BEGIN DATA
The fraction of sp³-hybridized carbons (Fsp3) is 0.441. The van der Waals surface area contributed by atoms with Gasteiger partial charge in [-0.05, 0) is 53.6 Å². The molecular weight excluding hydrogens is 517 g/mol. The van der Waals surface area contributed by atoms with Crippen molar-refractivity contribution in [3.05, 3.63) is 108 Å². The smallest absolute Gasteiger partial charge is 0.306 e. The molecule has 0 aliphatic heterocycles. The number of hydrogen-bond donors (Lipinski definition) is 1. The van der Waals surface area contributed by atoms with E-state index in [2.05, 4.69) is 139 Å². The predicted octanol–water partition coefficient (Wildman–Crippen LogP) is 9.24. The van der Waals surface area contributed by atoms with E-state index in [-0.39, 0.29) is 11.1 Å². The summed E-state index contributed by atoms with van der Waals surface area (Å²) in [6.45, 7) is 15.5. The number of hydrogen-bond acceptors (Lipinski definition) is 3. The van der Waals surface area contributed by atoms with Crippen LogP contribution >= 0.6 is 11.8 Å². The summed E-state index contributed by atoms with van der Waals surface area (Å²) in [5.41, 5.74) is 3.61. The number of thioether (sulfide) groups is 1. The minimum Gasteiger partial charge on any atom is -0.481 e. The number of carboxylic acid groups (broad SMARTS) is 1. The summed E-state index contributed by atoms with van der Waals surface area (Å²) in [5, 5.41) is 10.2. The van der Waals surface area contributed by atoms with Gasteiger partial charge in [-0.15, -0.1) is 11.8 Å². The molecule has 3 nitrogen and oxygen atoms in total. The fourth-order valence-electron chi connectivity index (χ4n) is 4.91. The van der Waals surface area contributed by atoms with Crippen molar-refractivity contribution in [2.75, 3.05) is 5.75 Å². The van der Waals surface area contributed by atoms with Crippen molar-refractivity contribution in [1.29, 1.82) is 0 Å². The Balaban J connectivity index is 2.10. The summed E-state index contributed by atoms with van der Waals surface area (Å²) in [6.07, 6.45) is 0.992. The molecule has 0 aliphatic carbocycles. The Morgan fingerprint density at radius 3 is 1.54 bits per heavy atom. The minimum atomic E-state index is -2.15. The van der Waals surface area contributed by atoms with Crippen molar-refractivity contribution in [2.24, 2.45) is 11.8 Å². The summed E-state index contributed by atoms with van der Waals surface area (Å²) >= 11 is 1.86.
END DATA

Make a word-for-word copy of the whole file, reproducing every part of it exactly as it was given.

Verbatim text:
The fraction of sp³-hybridized carbons (Fsp3) is 0.441. The van der Waals surface area contributed by atoms with Gasteiger partial charge in [-0.05, 0) is 53.6 Å². The molecular weight excluding hydrogens is 517 g/mol. The van der Waals surface area contributed by atoms with Crippen molar-refractivity contribution in [3.05, 3.63) is 108 Å². The smallest absolute Gasteiger partial charge is 0.306 e. The molecule has 0 aliphatic heterocycles. The number of hydrogen-bond donors (Lipinski definition) is 1. The van der Waals surface area contributed by atoms with E-state index in [2.05, 4.69) is 139 Å². The predicted octanol–water partition coefficient (Wildman–Crippen LogP) is 9.24. The van der Waals surface area contributed by atoms with E-state index in [-0.39, 0.29) is 11.1 Å². The summed E-state index contributed by atoms with van der Waals surface area (Å²) in [6.45, 7) is 15.5. The number of hydrogen-bond acceptors (Lipinski definition) is 3. The van der Waals surface area contributed by atoms with Crippen LogP contribution >= 0.6 is 11.8 Å². The summed E-state index contributed by atoms with van der Waals surface area (Å²) in [5.41, 5.74) is 3.61. The number of thioether (sulfide) groups is 1. The minimum Gasteiger partial charge on any atom is -0.481 e. The number of carboxylic acid groups (broad SMARTS) is 1. The summed E-state index contributed by atoms with van der Waals surface area (Å²) in [5, 5.41) is 10.2. The van der Waals surface area contributed by atoms with Gasteiger partial charge in [-0.15, -0.1) is 11.8 Å². The molecule has 3 nitrogen and oxygen atoms in total. The fourth-order valence-electron chi connectivity index (χ4n) is 4.91. The van der Waals surface area contributed by atoms with Crippen molar-refractivity contribution in [2.75, 3.05) is 5.75 Å². The van der Waals surface area contributed by atoms with Crippen molar-refractivity contribution in [1.29, 1.82) is 0 Å². The Balaban J connectivity index is 2.10. The summed E-state index contributed by atoms with van der Waals surface area (Å²) in [6.07, 6.45) is 0.992. The molecule has 0 aliphatic carbocycles. The Morgan fingerprint density at radius 3 is 1.54 bits per heavy atom. The minimum atomic E-state index is -2.15. The van der Waals surface area contributed by atoms with Crippen molar-refractivity contribution in [2.24, 2.45) is 11.8 Å². The summed E-state index contributed by atoms with van der Waals surface area (Å²) >= 11 is 1.86.